The Kung-Fu Bow
As martial artists, we have our own moral standards and our own code of ethics. There are several gestures of protocol and etiquette used in traditional gung fu; all of which we use all have unique meaning.
Of the myriad styles and schools of martial arts, Chinese gung fu comes from the longest history, containing the widest variation in customs. Despite this vast diversity, due to common roots and sociocultural development, there are several similarities of etiquette and ways in which martial artists acknowledge and express respect to one another throughout the gung fu world. One of these expressions is achieved through the martial salute or bow.
In the Chung Wah Gung Fu System, this is one of the traditions which is greatly honoured, for the Formal Gung Fu Salute or Bow , represents many important things, which may be summarized by two main concepts: First, it is a gesture of respect transmitted to another person or idea. This includes the martial tradition in which we learn and are part of, our school and its founding teachers, as well as our present teacher, junior and senior classmates. It is also a gesture of humility. Self-respect and humility set the foundation for the martial virtues.
Secondly, it represents the ideals of the true martial artist which one strives to embody. In cultivating these virtues within ourselves, we are able to further our own intellectual and spiritual development.
WHERE AND WHEN TO BOW
The salute or bow is always done at the beginning and end of our training. The Sifu or Instructor will call the class to line up. All students promptly return to their place, standing at attention in even rows, facing the Sifu. The Sifu or Instructor will initiate the salute and/or give a verbal cue. At this time, all the students perform the salute.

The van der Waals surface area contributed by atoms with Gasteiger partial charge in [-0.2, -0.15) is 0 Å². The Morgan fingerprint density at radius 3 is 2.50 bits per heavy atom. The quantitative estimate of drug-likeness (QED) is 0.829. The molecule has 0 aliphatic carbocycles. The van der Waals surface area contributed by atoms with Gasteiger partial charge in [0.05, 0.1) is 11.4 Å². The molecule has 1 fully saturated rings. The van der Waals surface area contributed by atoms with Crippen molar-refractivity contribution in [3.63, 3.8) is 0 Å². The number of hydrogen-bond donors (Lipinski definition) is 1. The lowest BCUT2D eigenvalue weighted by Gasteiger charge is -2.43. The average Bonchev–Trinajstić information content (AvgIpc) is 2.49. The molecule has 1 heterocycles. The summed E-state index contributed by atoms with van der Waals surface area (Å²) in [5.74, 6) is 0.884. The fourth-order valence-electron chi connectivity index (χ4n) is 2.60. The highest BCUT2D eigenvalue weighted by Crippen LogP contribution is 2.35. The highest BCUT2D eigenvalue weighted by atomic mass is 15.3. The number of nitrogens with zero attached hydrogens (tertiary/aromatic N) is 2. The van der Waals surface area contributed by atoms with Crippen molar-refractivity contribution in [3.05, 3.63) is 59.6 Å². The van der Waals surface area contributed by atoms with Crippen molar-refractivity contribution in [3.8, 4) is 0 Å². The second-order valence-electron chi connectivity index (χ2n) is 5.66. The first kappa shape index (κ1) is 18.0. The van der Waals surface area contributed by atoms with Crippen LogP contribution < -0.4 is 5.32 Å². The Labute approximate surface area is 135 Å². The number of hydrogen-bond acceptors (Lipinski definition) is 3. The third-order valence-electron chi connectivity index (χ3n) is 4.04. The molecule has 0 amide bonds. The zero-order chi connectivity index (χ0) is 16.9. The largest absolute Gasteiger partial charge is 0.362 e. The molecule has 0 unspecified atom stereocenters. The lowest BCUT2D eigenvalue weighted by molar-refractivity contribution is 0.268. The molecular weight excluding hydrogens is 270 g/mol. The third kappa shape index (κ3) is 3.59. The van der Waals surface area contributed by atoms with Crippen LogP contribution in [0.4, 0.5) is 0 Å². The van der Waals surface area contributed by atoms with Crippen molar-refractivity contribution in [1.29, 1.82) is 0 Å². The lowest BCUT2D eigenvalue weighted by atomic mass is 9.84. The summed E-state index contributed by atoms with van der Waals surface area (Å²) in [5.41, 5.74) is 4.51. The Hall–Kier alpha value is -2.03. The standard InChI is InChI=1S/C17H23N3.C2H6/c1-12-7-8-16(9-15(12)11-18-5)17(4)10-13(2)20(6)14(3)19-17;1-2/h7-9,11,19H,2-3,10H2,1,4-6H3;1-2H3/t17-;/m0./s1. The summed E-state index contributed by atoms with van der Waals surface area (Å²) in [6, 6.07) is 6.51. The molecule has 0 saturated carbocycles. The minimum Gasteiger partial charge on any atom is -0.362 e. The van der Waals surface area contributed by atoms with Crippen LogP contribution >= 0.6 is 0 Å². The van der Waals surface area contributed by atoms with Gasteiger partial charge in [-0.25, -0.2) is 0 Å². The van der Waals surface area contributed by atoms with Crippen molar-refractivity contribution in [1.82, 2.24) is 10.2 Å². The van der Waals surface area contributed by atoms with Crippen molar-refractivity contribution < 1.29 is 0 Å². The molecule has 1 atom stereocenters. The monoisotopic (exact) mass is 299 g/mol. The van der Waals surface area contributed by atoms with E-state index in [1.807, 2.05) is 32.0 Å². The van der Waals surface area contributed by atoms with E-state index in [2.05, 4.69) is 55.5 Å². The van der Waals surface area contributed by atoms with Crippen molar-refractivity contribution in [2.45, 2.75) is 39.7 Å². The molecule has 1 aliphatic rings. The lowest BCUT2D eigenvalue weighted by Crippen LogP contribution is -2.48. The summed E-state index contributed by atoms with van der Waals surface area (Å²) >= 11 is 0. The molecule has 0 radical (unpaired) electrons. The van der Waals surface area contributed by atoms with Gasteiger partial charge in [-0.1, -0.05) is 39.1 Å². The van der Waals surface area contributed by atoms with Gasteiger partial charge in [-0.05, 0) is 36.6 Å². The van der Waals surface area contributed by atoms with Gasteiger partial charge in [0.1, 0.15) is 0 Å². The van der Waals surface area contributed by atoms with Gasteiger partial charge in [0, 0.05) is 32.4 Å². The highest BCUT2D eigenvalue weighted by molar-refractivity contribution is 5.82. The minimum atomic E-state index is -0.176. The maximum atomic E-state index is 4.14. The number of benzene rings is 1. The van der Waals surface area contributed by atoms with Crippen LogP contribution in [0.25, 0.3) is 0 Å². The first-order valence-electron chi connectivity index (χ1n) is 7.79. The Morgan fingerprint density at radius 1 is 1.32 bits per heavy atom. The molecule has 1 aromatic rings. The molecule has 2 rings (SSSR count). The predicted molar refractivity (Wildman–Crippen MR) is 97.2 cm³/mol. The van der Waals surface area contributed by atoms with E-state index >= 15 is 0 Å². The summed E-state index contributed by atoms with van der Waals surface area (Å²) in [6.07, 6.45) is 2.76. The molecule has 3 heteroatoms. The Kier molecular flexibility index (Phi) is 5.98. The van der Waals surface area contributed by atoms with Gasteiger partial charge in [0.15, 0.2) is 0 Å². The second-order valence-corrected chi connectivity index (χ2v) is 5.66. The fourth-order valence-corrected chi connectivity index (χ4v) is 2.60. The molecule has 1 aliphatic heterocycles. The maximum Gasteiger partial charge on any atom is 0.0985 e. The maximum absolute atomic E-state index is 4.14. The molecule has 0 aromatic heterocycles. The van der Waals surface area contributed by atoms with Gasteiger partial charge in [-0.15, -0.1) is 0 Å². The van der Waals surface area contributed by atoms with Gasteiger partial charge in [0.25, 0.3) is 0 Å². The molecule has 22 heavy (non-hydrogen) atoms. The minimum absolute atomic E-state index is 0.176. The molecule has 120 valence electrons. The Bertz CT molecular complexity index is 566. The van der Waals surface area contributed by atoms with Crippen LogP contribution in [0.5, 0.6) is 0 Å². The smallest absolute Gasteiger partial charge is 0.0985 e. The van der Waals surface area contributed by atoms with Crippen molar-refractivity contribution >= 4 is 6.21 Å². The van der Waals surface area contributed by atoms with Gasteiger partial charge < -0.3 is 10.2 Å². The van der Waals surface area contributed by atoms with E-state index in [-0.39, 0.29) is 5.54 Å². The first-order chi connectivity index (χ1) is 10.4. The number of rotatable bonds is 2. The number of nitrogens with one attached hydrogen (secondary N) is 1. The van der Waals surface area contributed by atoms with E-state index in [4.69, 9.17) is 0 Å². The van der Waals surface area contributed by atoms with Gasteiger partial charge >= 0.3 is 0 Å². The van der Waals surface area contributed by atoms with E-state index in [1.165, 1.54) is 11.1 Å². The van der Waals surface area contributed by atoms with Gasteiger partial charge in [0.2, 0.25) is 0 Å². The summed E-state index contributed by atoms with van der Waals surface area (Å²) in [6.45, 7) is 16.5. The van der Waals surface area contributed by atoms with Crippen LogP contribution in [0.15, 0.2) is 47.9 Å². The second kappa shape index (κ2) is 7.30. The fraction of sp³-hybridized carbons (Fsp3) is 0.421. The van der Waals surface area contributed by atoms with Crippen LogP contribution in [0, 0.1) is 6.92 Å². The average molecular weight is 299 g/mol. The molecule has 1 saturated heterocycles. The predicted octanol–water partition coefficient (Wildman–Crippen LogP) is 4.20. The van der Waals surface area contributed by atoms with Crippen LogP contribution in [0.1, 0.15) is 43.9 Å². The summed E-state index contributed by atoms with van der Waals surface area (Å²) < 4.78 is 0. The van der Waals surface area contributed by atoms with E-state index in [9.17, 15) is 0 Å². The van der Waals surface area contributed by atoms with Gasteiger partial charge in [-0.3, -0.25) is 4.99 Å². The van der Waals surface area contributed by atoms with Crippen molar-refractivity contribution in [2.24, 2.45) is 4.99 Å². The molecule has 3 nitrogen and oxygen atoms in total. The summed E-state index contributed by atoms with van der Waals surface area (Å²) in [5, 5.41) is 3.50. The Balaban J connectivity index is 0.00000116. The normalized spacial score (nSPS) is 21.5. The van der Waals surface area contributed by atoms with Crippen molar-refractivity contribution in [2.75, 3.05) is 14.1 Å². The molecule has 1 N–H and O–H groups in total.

Bowing at this time represents both respect and humility towards one’s Sifu and classmates, but also reinforces the concept of the gung fu family structure and a healthy attitude towards learning.
The salute or bow is performed each time we enter and exit the training area.
Bowing at this time shows respect for the school, its traditions and the effort that is put forth by everyone who studies gung fu, as well as one’s personal commitment to the art. Furthermore, it forms the practitioner’s intention, or attitude into one that is productive and concentrated in striving towards self-improvement. Once crossing the threshold into the training hall, one’s ego must be left behind; personal problems and difficulties are to be set aside. The mind should be fully concentrated on the training.
The salute or bow is performed when one does a form or demonstration both at the beginning and the end of the performance.
This is similar to entering and exiting the training area. In public, this represents the principles illustrated in the proverb, ‘Before you learn any art, you must first learn civility and manners; Before you learn martial art, you must first learn the virtues’. When we show our art to the public, it is both a privilege for others to witness, an honour for us to share. Using the gesture reflects one’s acknowledgement of the aforementioned principles. Another meaning corresponds to the philosophy that, when a martial artist starts something, he or she always finishes. He or she sticks to what is right and follows through. This is a basic principle to martial arts, to an education, to a relationship or family. We acknowledge that we have a responsibility and we are fully committed. The message we share is not merely the physical refinement, but also the ethical understanding. The symbolism of continuity and completion is reflected as part of the art.
The salute or bow is also done to General Guan (school shrine) and one’s teachers.
This is done in a gesture of respect for past achievements and contributions to the legacy of gung fu, as well as to respectfully acknowledge a person’s present contributions or efforts toward gung fu training and its ideals.
The bow is done when greeting other martial artists. This includes to Sifu and students from other schools, judges at tournaments, sparring opponents, and so on.